It was the memories that came flooding with it, like the milk that found its way from the top of the mixture to the base of the tall halo-halo glass, that made me drool.
Illustration by Jaymee L. Amores
Bongabong
PEOPLE - Joanne Rae M. Ramirez (The Philippine Star) - March 26, 2019 - 12:00am

During a recent reunion with high school classmates at the Manila Polo Club, a classmate ordered halo-halo — a mountain of crushed ice topped by leche flan, sweets and laced with fresh milk. I drooled as I saw her savoring it as the breeze from the nearby field swept through the cogon hut where we were dining. Actually, it wasn’t just each sweet, crunchy (yes, because of the crushed ice) morsel of the shake-like mixture that I was drooling about.

It was the memories that came flooding with it, like the milk that found its way from the top of the mixture to the base of the tall halo-halo glass, that made me drool.

Ah, my memory bank started spilling over thoughts of summers past. The best halo-halo in my mind is still that of Offie, whose restaurant was a stone’s throw away from my late grandparents’ Igmedio and Jovita Reyes’ house in Bongabong, Oriental Mindoro, about 292 kilometers away from Manila. Mindoro is an island separated from Batangas by the Verde passage, which has one of the richest marine life on earth.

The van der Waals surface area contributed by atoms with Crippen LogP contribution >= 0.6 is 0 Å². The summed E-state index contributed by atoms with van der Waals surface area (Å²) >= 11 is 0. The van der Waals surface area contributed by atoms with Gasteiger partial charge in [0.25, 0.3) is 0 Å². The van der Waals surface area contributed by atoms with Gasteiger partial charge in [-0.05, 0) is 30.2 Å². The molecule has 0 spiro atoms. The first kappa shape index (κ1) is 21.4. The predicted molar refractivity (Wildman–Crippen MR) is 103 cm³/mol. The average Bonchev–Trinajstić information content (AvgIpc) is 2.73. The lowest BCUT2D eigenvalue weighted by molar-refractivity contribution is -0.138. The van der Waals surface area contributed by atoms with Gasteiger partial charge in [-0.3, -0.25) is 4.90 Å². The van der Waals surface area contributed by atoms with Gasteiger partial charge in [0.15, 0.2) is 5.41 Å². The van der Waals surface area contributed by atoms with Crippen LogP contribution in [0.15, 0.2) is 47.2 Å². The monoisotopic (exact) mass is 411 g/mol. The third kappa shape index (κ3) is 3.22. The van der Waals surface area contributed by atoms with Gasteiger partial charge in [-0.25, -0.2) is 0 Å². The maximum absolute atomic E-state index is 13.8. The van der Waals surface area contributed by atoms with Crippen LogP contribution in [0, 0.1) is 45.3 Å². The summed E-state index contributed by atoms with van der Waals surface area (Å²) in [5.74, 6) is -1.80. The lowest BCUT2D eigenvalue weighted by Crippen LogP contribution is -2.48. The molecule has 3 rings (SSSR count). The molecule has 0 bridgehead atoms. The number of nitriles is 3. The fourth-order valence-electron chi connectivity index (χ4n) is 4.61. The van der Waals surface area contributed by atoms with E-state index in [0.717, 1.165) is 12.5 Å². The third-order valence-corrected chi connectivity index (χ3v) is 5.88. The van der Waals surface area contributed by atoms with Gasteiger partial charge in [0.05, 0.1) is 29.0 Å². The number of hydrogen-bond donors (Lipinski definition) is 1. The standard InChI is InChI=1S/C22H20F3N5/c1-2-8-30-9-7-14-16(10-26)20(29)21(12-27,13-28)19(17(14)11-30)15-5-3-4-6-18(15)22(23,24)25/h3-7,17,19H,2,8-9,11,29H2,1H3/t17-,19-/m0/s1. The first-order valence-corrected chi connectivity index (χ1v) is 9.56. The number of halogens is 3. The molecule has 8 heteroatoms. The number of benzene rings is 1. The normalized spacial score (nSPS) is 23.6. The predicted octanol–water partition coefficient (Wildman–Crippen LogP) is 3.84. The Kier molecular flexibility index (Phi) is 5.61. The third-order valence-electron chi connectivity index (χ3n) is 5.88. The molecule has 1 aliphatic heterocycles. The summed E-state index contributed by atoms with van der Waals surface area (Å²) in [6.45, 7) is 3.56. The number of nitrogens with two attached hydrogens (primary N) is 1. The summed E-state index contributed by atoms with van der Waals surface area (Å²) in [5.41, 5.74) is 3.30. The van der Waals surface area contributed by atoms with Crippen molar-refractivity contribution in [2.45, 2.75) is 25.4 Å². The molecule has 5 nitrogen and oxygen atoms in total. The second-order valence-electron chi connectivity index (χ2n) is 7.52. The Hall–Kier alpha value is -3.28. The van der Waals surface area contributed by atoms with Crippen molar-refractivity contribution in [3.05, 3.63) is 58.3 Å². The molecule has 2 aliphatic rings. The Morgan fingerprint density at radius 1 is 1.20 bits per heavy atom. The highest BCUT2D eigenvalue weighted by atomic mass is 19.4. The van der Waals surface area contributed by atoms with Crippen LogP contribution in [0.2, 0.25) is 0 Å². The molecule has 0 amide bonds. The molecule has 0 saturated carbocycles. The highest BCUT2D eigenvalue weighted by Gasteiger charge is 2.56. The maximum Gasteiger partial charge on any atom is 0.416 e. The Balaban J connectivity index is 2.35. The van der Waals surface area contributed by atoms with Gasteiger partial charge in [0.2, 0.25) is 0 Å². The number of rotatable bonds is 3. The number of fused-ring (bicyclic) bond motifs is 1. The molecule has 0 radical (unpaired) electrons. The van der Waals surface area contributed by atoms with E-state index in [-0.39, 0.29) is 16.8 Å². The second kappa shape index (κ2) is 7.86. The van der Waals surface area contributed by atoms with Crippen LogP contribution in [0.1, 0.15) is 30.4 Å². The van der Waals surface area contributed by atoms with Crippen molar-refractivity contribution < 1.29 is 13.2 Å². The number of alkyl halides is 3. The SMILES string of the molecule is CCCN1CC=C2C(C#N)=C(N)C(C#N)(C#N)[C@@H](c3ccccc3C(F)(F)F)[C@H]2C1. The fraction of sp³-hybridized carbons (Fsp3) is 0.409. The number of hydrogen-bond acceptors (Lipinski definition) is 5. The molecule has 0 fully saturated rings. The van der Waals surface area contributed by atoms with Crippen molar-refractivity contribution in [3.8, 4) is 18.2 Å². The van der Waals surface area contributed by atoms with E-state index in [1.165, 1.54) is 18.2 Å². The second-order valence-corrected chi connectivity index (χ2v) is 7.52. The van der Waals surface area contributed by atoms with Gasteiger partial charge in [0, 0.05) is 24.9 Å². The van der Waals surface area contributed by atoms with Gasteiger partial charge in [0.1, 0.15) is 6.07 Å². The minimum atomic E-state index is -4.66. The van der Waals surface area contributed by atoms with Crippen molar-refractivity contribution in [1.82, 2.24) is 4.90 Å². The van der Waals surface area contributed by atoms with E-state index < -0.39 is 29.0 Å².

Every summer in the early ‘70s, my parents Frank and Sonia Mayor would “deposit” my sister Mae and me with our grandparents, whom we lovingly called Tatay and Nanay, in Bongabong. Later on, our younger sisters Geraldine and Valerie would also spend their summers there.

I remember at around 3 or 4 p.m., during the height of summer in Bongabong, we would walk down the road to Offie’s with our own glasses from Nanay’s cupboard and line up for halo-halo. A staple in Offie’s halo-halo would be sweetened langka and saba banana, pinipig and leche flan. Ice cream was rare, as freezers were few and far between in those days when electricity in the once sleepy town was intermittent. Then toasted pinipig would be sprinkled over the halo-halo before evaporated milk from a can was poured generously into the ice mountain in our glass. Somehow, our glass, which we handled like it were the Holy Grail, would make it back home with the mountain of crushed ice still standing, and in Nanay’s terrace, we would dig into our grails with gusto as the breeze from the river across the backyard would cool us down some more.